Few who know him would argue with the suggestion that Christoper Nicolson is of the more adventurous members of Brooklyn’s illustrious food world. Greenpoint resident and winemaker at the Red Hook Winery by day, Christopher returns to the waters of Bristol Bay, Alaska each summer to join his family in their generations-long tradition of fishing for wild sockeye salmon.
Christopher and his cousin launched the Iliamna Fish Company several years ago to bring the finest of their catch directly to fish nerds in Brooklyn via an end-of-season, once-a-year CSA pickup at The Brooklyn Kitchen. As his CSA members eagerly clear out room in their freezers in anticipation of this year’s big pickup (this weekend), Christopher brings us an essay on what he did on his summer vacation (and it does include danger on the high seas):
2011 Summary: As usual, the departure from Brooklyn was hectic, hot, and hilarious. We arrived in Naknek, Alaska, home of the Eagle-Sized Mosquito and Tiny (but Painfully Hungry) White Sock Armada, on June 18 after traveling for 22 hours.
Day 1: Get the skiff in the water, sort & haul nets out of dusty net lockers, mount a new outboard motor on the skiff (see note below), coil and splice lines, drink 1 gallon of yerba mate and 2 gallons of black tea.
Day 2: Load skiffs with groceries, water, fuel, nets, cassette tapes, and 85 pairs of warm socks. Leave for “fish camp,” a 2-hour journey by skiff on the morning high tide. Toss my hands in the air, since my new outboard konks out before I’ve even gotten two miles from the dock. Bring motor back to shore. Attempt an evening departure on the evening high tide: new motor konks out again. Use a crane to pull the boat out of the water, pull off the new motor, and put on a crummy, 15-year old motor. Finally depart the next morning and arrive at fish camp at noon.
Day 3: Set up camp in the morning and then, later in the evening (on the low tide), set up fishing sites in thigh-high mud. Rejoice that last year’s 6-foot deep augers have withstood May’s ice breakup.
Day 4: First day of the season, a ritual of practice fishing, meant to work out kinks and shake off the cobwebs of the winter. Usually, at least two nets are ruined on this day. Today, no nets are ruined, but we discover that the augers are on a bad “line” from the shore. Swearing ensues, followed by a Navy Seal operation to redrill the augers in knee-high mud. The expedition is completed and we contentedly trudge (through waist-high mud) back to shore.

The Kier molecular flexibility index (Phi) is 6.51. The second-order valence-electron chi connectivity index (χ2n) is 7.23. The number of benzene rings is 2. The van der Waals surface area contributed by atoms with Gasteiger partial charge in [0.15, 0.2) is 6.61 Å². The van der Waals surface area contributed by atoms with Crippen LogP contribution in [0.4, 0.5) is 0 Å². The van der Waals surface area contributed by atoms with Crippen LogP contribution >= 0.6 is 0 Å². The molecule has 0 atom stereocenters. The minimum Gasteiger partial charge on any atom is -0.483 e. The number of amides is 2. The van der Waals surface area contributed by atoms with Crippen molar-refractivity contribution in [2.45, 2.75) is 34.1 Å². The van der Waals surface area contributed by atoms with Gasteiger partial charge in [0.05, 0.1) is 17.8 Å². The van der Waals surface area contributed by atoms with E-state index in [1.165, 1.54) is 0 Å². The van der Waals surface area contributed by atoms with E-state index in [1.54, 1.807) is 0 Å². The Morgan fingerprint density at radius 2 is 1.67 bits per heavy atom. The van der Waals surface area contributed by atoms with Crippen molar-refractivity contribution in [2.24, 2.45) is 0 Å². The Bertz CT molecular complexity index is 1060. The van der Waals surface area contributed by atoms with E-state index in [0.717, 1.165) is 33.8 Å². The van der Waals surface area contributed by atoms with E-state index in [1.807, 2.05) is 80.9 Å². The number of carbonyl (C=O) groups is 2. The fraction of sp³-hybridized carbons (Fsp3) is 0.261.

Day 5: The season starts in earnest. Fishing is slow. Bugs are hungry. Leon Russell and Leadbelly accompany us.
Day 6: A few fish. Two Thermos-fulls of green tea are knocked back.
Day 7: No fish. Glum faces.
Day 8: A bunch of fish! Lots of Stooges, then Metallica, then Saint-Saens (the necessary chill out).
Day 9: A wall of fish, an alternate scene from Apocalypse Now (Redux). There are so many fish, in fact, that we have to hail our neighbor to borrow his extra boat. Both neighbors hop in our boat to help us drag the fish in. We are exhausted and happy, and we have no idea that later this same evening, we’re going to sink our boat in a storm. Cue ominous music.
Night of Day 9: Colossal waves batter our boat. We tie up to a large vessel to off-load our boat full of fish. The bow line snaps, a huge wave spills over the stern, we hop into the dark cold water. A line is tossed to us and we’re hauled in. We watch our boat drift back in the waves, sink and then capsize. Holy smokes.
Morning of Day 10: Amazing Providence. Our boat mysteriously drifts down to the only accessible beach (since we’re in the bush) in a 10 mile radius. Although we’ve lost all our fish and the crummy old (aforementioned) outboard is smashed to kingdom-come, EVERYTHING else somehow amazingly stays in our boat–even our nets that were tied to NOTHING. We pray prayers of thanks and begin re-equipping the boat. My cousin provides a spare motor, my brother supplies 10 hours of his time, all of my cousins and a few neighbors push the boat down from the high tide line, and we’re off and fishing again by the evening tide!
Day 10 to Day 36. We catch fish steadily (giving thanks to the biologists who tightly and proudly manage the world’s largest and currently healthiest wild sockeye salmon fishery). In contrast to last season, however, the fish begin slowly tapering off (swimming in deeper water, we conjecture), after the first week of July. Overall, we’ve had an above average season and we’re VERY happy, especially that we didn’t die when the boat sank:)
Day 37: By the end of the season, we’ve sworn off canned food completely and subsist solely on Dr. Gary Null’s green powder and raw sockeye.
Day 38: Camp is closed down to the strains of TV On The Radio and New Order (we’re homesick for Brooklyn). We wonder if a bit of espresso would be naughty? We stick to green tea instead.
Day 39: Our little family armada of skiffs makes a beeline for “town.” Boats are pulled out of the water, nets and gear are furiously hung, motors are feverishly winterized, and end-of-season wish lists are composed. The mechanic tells me that my new motor (which I was looking for all season long) is finally repaired but that it is a lemon. I’m considering sails for the 2012 season.
Day 40: Homeward bound, sadly, joyously, exhaustedly, and gratefully.
For more on Iliamna Fish Company and a detailed look at inner workings of a fishing season on Bristol Bay, check out our conversation with Christopher earlier this year.